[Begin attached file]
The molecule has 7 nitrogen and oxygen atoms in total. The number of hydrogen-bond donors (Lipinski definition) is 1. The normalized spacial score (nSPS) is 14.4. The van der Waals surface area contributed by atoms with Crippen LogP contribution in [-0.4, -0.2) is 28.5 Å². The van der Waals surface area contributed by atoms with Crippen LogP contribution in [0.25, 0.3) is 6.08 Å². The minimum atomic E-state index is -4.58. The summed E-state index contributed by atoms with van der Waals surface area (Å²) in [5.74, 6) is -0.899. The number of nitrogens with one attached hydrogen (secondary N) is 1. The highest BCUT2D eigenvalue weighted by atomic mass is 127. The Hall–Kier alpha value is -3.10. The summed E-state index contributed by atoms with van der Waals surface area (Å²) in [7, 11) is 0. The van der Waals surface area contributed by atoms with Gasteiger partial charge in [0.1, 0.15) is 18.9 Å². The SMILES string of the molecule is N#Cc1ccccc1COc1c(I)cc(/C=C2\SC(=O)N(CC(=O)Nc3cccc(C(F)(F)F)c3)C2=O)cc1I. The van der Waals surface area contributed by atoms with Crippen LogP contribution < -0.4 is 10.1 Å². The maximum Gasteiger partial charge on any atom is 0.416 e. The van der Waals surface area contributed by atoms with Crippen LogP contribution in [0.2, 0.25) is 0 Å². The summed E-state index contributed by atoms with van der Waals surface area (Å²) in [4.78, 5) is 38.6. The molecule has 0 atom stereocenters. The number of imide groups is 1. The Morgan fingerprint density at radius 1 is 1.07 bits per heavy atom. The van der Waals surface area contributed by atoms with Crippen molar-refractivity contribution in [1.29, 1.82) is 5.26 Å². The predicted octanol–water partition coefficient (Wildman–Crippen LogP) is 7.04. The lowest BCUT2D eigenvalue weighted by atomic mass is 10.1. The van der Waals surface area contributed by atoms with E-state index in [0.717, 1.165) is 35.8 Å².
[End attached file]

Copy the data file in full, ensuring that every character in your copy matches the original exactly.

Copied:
The molecule has 7 nitrogen and oxygen atoms in total. The number of hydrogen-bond donors (Lipinski definition) is 1. The normalized spacial score (nSPS) is 14.4. The van der Waals surface area contributed by atoms with Crippen LogP contribution in [-0.4, -0.2) is 28.5 Å². The van der Waals surface area contributed by atoms with Crippen LogP contribution in [0.25, 0.3) is 6.08 Å². The minimum atomic E-state index is -4.58. The summed E-state index contributed by atoms with van der Waals surface area (Å²) in [5.74, 6) is -0.899. The number of nitrogens with one attached hydrogen (secondary N) is 1. The highest BCUT2D eigenvalue weighted by atomic mass is 127. The Hall–Kier alpha value is -3.10. The summed E-state index contributed by atoms with van der Waals surface area (Å²) in [7, 11) is 0. The van der Waals surface area contributed by atoms with Gasteiger partial charge in [0.1, 0.15) is 18.9 Å². The SMILES string of the molecule is N#Cc1ccccc1COc1c(I)cc(/C=C2\SC(=O)N(CC(=O)Nc3cccc(C(F)(F)F)c3)C2=O)cc1I. The van der Waals surface area contributed by atoms with Crippen LogP contribution < -0.4 is 10.1 Å². The maximum Gasteiger partial charge on any atom is 0.416 e. The van der Waals surface area contributed by atoms with Crippen LogP contribution in [0.2, 0.25) is 0 Å². The summed E-state index contributed by atoms with van der Waals surface area (Å²) in [4.78, 5) is 38.6. The molecule has 0 atom stereocenters. The number of imide groups is 1. The Morgan fingerprint density at radius 1 is 1.07 bits per heavy atom. The van der Waals surface area contributed by atoms with Crippen molar-refractivity contribution in [1.29, 1.82) is 5.26 Å². The predicted octanol–water partition coefficient (Wildman–Crippen LogP) is 7.04. The lowest BCUT2D eigenvalue weighted by atomic mass is 10.1. The van der Waals surface area contributed by atoms with E-state index in [0.717, 1.165) is 35.8 Å².